The Price of Health Insurance and the Tenth Amendment

The more policyholders file claims, the more pressure there is for insurance companies to raise the price of premiums. Insurance companies cope with such pressure with several tactics. They can raise the premiums of those who file claims, and they can raise the premiums of those who pose higher-than-average risk, like teenage drivers. They can also refuse to insure those who could file particularly expensive claims, such as refusing to offer flood insurance to those who live in oceanside communities, especially if they’re below sea level, like parts of New Orleans. Such tactics aim at keeping the average premium affordable.

However, the standard practices that the insurance business has used to keep the price of premiums affordable have been disallowed in one sector of the industry: health insurance. Both state and federal governments have instituted the twin policies of “guaranteed issue” and “community rating” in health insurance. The former stipulates that nobody can be denied health insurance due to “preexisting conditions,” and the latter ordains that everybody pays the same for premiums. Both policies put an upward pressure on premium prices, and have led to serious problems when tried in the states.

It may seem a strange link, but in his recent ruling in King v. Burwell, Chief Justice Roberts wrote a concise little history of what happened in states that instituted the twin policies. Roberts’s history is in Section I-A, which begins on PDF-page 7 and runs for all of two pages; it’s worth reading:

This cycle happened repeatedly during the 1990s. For example, in 1993, the State of Washington reformed its individual insurance market by adopting the guaranteed issue and community rating requirements. Over the next three years, premiums rose by 78 percent and the number of people enrolled fell by 25 percent. By 1999, 17 of the State’s 19 private insurers had left the market, and the remaining two had announced their intention to do so. […]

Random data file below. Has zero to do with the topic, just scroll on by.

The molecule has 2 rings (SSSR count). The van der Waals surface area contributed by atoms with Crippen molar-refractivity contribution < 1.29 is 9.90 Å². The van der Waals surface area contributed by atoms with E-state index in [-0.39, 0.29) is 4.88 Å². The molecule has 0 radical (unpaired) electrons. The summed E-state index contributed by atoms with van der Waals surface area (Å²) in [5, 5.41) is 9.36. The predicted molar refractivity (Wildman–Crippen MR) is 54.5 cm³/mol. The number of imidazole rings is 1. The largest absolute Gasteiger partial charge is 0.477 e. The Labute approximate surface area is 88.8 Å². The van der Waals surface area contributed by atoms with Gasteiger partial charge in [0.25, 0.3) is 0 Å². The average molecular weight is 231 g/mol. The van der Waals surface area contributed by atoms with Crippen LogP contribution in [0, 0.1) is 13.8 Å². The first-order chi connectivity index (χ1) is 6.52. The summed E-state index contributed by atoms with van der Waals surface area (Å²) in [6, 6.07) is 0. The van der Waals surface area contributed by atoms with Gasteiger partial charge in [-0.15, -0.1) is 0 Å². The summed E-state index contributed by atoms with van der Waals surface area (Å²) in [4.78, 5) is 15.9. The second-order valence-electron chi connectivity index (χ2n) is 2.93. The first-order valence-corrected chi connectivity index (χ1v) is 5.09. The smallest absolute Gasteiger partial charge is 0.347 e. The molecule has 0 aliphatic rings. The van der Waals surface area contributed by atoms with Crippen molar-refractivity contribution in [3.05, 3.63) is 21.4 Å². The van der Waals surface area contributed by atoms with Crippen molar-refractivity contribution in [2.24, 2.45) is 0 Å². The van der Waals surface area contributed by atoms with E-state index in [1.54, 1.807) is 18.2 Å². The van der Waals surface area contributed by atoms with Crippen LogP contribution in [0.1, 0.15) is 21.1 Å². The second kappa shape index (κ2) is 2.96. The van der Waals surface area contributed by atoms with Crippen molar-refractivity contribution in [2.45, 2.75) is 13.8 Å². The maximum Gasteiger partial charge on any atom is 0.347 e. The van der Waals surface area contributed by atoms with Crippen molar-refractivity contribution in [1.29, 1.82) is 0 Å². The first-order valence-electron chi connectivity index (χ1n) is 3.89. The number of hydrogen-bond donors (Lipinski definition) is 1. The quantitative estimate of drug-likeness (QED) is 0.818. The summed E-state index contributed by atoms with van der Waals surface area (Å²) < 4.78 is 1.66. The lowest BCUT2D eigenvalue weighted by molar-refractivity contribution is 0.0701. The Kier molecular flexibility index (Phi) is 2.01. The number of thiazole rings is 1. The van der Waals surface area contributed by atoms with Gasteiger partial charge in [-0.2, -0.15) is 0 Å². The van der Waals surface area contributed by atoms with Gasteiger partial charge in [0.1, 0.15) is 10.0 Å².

For another example, also in 1993, New York adopted the guaranteed issue and community rating requirements. Over the next few years, some major insurers in the indi­vidual market raised premiums by roughly 40 percent. By1996, these reforms had “effectively eliminated the com­mercial individual indemnity market in New York with the largest individual health insurer exiting the market.”

As Roberts chronicles, the twin policies of guaranteed issue and community rating tore up the health insurance business in states adopting them; premiums soared due to “adverse selection” and companies fled the states in fearsome “death spirals.” However, a solution developed in Massachusetts in 2006 which was later cemented into ObamaCare. The solution involved tax credit subsidies, the issue in King, and the “individual mandate,” one of the issues in NFIB v. Sebelius.

The Left often tells us that the individual mandate is a conservative idea. But at Forbes in “How the Heritage Foundation, a Conservative Think Tank, Promoted the Individual Mandate,” Avik Roy wrote in Oct. 2011 that the inclusion of the individual mandate “in Obamacare is today its most controversial feature on the Right.” Heritage filed an amicus brief stating: “Heritage has stopped supporting any insurance mandate.”

The individual mandate posed a problem for Justice Roberts. In NFIB, he wrote on PDF-page 50: “The Federal Government does not have the power to order people to buy health insurance. Section 5000A would therefore be unconstitutional if read as a command.”

Yes, but why is the individual command unconstitutional? Roberts contends that the Commerce Clause doesn’t extend that far. But could it have something to do with the Tenth Amendment?